Luke Halo Update
NORTH BLOOMFIELD, Ohio -- Luke Holko carries the bag into the living room, toddling his way along before resting on his knees.
"Catch Daddy!" he says as he opens the bag, grabs a ball and tosses it to his father, sitting on a couch. One, two, three, 10 tosses follow ... until Luke reaches in to grab a baseball wrapped in a plastic bag with the word "Captains" imprinted on it.
"That's from Ben, isn't it?" his mother says.
Luke tosses it to her. A few minutes earlier he had been wrestling with "Buck" and "Doe," his stuffed animal deer who have been through so much with him.
Were it not for a slight unsteadiness when he walks, this would be another 5-year-old playing with his toys while his parents chat with a visitor. It would be impossible to tell that 11 months earlier, Luke Holko was fighting for his life. "He keeps breaking down barriers," says his mother, Nicole Holko.
That her husband Chad and Nicole can now smile a little does not lessen the ordeal they endured, which began on Sept. 2, 2009, when the three sat with Chad's father at a minor league game of the Mahoning Valley Scrappers in Niles, Ohio.
Luke was in his dad's arms, in the front row just past first base when a line drive off the bat of Ben Carlson screamed into the stands and into the back of Luke's head. The ball dropped directly down, which meant he took the full impact. He immediately went limp, Chad raced for help and a nightmare began.
Luke's cerebellum hit his brain stem, which caused many and serious concerns. Luke was put into an induced coma for two days, and his parents experienced a prolonged period of waiting to see how he would respond and return.
Now ... 11 months later ...
"He's doing great," Nicole said, "and we just think it's important people know that because so many people asked and cared about him."
Time gives Luke's parents the ability to put things in perspective. They remember how Luke had to learn to swallow again, to talk, to regain his balance, to remember when it was time to go to the bathroom. They believe his hearing is returning, but they aren't sure because it's all mixed up in the regular growth and development process. They see him play now, though, and even with the imbalance caused by the brain not sending the proper signals to his right leg they realize how far he has come and they believe he will progress further. Because they recall that no matter how well the doctors treated them and Luke, they also never gave a prediction or long-term prognosis. Because they just didn't know.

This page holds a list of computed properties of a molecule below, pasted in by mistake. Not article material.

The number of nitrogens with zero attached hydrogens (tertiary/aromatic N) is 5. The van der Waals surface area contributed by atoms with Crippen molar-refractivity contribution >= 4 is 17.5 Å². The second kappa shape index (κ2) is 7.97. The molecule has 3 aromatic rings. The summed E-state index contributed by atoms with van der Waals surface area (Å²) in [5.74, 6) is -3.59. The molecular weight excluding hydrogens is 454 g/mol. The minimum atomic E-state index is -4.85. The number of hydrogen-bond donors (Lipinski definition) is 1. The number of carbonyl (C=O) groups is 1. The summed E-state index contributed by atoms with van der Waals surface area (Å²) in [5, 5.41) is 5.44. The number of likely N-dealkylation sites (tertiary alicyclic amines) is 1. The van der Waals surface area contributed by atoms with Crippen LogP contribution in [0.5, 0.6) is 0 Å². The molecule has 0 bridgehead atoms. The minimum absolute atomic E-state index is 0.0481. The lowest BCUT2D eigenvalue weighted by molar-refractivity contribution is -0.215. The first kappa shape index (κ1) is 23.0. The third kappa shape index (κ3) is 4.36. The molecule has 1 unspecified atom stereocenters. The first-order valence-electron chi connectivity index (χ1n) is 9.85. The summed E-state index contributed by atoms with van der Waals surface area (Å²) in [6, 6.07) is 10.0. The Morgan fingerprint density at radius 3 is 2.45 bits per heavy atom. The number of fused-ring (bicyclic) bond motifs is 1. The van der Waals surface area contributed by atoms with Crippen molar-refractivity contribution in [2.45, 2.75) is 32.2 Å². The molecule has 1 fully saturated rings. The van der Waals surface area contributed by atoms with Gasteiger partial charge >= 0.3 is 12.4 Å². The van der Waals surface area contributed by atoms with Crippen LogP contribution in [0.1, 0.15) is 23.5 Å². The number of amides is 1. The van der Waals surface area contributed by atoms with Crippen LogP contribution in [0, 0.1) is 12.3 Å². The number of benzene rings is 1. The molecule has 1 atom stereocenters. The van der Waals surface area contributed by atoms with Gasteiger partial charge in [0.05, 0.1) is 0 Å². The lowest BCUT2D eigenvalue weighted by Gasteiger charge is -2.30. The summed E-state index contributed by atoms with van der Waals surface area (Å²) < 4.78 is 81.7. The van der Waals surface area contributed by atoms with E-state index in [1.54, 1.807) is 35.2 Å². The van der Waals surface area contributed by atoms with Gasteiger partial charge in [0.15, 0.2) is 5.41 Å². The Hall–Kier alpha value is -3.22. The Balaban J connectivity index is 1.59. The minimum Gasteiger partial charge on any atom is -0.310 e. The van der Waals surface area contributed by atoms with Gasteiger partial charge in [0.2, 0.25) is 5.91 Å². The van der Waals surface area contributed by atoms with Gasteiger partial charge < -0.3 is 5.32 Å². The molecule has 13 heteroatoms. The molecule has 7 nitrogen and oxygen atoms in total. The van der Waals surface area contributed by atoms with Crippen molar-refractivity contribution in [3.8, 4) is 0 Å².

"They never wanted to commit to anything," Nicole said. "They still don't. Because of his remarkable progress."
Luke stayed in Akron Children's Hospital for a month, then went to a children's rehab center at Cleveland Clinic. He went back to Akron Oct. 30 and came home Nov. 5, one day after his tracheotomy tube was removed.
He came home in a little wheelchair, said his first word since the injury Dec. 11 -- and it was "More."
"He wanted more Cheerios," Nicole said.
Christmas was good, and by the middle of January he was out of the wheelchair and using a small walker. That stayed until the middle of May, when he was walking on his own.
Now he toddles through the house, though he has some unsteadiness because of the calf-muscle issue, for which he receives four botox injections every three or four months.
"When he falls, he's kind of graceful about it," Chad says. "He'll say, 'I'm OK.' Then he gets up and goes on with what he was doing."
The Holkos recognize that this is Luke's reality, which helps. He is young enough that he remembers little of what happened, so as he recovers and grows he merely goes about his business. Nicole said when he came home in his little wheelchair he was "as normal as he could be."